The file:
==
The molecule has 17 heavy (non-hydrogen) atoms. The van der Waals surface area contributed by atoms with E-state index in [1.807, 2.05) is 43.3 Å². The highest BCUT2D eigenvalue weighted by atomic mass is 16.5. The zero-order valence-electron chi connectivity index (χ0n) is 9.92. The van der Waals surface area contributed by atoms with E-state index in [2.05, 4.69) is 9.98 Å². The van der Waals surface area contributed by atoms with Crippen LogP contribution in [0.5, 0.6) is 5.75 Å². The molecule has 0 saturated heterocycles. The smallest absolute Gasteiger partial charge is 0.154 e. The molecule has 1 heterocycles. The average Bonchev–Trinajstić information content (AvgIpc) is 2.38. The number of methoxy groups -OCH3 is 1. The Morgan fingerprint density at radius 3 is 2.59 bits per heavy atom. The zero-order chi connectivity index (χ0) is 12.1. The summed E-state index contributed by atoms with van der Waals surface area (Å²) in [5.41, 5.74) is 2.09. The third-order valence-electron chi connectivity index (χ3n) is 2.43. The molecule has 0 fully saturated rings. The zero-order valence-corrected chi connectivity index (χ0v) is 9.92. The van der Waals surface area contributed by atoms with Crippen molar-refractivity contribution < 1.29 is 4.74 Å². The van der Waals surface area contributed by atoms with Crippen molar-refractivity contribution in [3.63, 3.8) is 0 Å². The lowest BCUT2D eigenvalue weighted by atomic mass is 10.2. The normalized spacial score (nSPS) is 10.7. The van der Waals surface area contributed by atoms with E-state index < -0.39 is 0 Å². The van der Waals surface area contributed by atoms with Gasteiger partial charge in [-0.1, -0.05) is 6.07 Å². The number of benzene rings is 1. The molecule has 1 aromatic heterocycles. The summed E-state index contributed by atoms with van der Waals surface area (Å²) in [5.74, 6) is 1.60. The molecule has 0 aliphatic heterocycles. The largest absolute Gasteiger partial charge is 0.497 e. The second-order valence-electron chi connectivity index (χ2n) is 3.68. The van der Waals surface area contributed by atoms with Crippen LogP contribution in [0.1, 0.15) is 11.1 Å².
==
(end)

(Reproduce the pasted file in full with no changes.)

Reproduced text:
The molecule has 17 heavy (non-hydrogen) atoms. The van der Waals surface area contributed by atoms with E-state index in [1.807, 2.05) is 43.3 Å². The highest BCUT2D eigenvalue weighted by atomic mass is 16.5. The zero-order valence-electron chi connectivity index (χ0n) is 9.92. The van der Waals surface area contributed by atoms with E-state index in [2.05, 4.69) is 9.98 Å². The van der Waals surface area contributed by atoms with Crippen LogP contribution in [0.5, 0.6) is 5.75 Å². The molecule has 0 saturated heterocycles. The smallest absolute Gasteiger partial charge is 0.154 e. The molecule has 1 heterocycles. The average Bonchev–Trinajstić information content (AvgIpc) is 2.38. The number of methoxy groups -OCH3 is 1. The Morgan fingerprint density at radius 3 is 2.59 bits per heavy atom. The zero-order chi connectivity index (χ0) is 12.1. The summed E-state index contributed by atoms with van der Waals surface area (Å²) in [5.41, 5.74) is 2.09. The third-order valence-electron chi connectivity index (χ3n) is 2.43. The molecule has 0 fully saturated rings. The zero-order valence-corrected chi connectivity index (χ0v) is 9.92. The van der Waals surface area contributed by atoms with Crippen molar-refractivity contribution < 1.29 is 4.74 Å². The van der Waals surface area contributed by atoms with Crippen molar-refractivity contribution in [3.63, 3.8) is 0 Å². The lowest BCUT2D eigenvalue weighted by atomic mass is 10.2. The normalized spacial score (nSPS) is 10.7. The van der Waals surface area contributed by atoms with E-state index < -0.39 is 0 Å². The van der Waals surface area contributed by atoms with Gasteiger partial charge in [-0.1, -0.05) is 6.07 Å². The number of benzene rings is 1. The molecule has 1 aromatic heterocycles. The summed E-state index contributed by atoms with van der Waals surface area (Å²) in [5.74, 6) is 1.60. The molecule has 0 aliphatic heterocycles. The largest absolute Gasteiger partial charge is 0.497 e. The second-order valence-electron chi connectivity index (χ2n) is 3.68. The van der Waals surface area contributed by atoms with Crippen LogP contribution in [0.1, 0.15) is 11.1 Å².